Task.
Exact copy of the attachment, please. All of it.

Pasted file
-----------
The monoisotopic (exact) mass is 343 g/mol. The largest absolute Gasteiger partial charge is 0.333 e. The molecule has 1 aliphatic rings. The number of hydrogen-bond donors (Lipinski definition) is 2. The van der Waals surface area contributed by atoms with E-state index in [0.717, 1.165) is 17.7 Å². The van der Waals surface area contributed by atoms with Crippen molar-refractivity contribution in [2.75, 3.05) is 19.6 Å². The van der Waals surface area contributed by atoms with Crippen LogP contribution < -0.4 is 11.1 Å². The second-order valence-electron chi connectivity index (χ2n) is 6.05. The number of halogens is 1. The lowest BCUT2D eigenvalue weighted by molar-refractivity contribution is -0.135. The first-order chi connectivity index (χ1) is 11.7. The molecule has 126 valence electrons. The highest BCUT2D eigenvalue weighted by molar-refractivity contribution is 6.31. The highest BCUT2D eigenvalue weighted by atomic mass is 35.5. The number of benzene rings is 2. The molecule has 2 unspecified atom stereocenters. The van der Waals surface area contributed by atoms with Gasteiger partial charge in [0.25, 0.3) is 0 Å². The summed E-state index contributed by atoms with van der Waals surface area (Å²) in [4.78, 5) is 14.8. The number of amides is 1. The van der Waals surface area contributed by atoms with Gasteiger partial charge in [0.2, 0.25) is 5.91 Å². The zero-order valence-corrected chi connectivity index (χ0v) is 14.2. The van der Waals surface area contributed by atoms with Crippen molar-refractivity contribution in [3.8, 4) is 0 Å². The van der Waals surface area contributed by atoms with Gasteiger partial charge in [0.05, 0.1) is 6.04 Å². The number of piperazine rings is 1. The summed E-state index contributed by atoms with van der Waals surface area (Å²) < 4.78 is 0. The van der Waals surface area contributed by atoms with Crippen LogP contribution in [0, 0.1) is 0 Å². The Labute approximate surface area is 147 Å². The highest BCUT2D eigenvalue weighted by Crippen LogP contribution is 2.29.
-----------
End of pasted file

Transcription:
The monoisotopic (exact) mass is 343 g/mol. The largest absolute Gasteiger partial charge is 0.333 e. The molecule has 1 aliphatic rings. The number of hydrogen-bond donors (Lipinski definition) is 2. The van der Waals surface area contributed by atoms with E-state index in [0.717, 1.165) is 17.7 Å². The van der Waals surface area contributed by atoms with Crippen molar-refractivity contribution in [2.75, 3.05) is 19.6 Å². The van der Waals surface area contributed by atoms with Crippen LogP contribution < -0.4 is 11.1 Å². The second-order valence-electron chi connectivity index (χ2n) is 6.05. The number of halogens is 1. The lowest BCUT2D eigenvalue weighted by molar-refractivity contribution is -0.135. The first-order chi connectivity index (χ1) is 11.7. The molecule has 126 valence electrons. The highest BCUT2D eigenvalue weighted by molar-refractivity contribution is 6.31. The highest BCUT2D eigenvalue weighted by atomic mass is 35.5. The number of benzene rings is 2. The molecule has 2 unspecified atom stereocenters. The van der Waals surface area contributed by atoms with Gasteiger partial charge in [0.25, 0.3) is 0 Å². The summed E-state index contributed by atoms with van der Waals surface area (Å²) in [4.78, 5) is 14.8. The number of amides is 1. The van der Waals surface area contributed by atoms with Gasteiger partial charge in [0.2, 0.25) is 5.91 Å². The zero-order valence-corrected chi connectivity index (χ0v) is 14.2. The van der Waals surface area contributed by atoms with Crippen molar-refractivity contribution in [3.8, 4) is 0 Å². The van der Waals surface area contributed by atoms with Gasteiger partial charge in [0.05, 0.1) is 6.04 Å². The number of piperazine rings is 1. The summed E-state index contributed by atoms with van der Waals surface area (Å²) < 4.78 is 0. The van der Waals surface area contributed by atoms with Crippen LogP contribution in [0, 0.1) is 0 Å². The Labute approximate surface area is 147 Å². The highest BCUT2D eigenvalue weighted by Crippen LogP contribution is 2.29.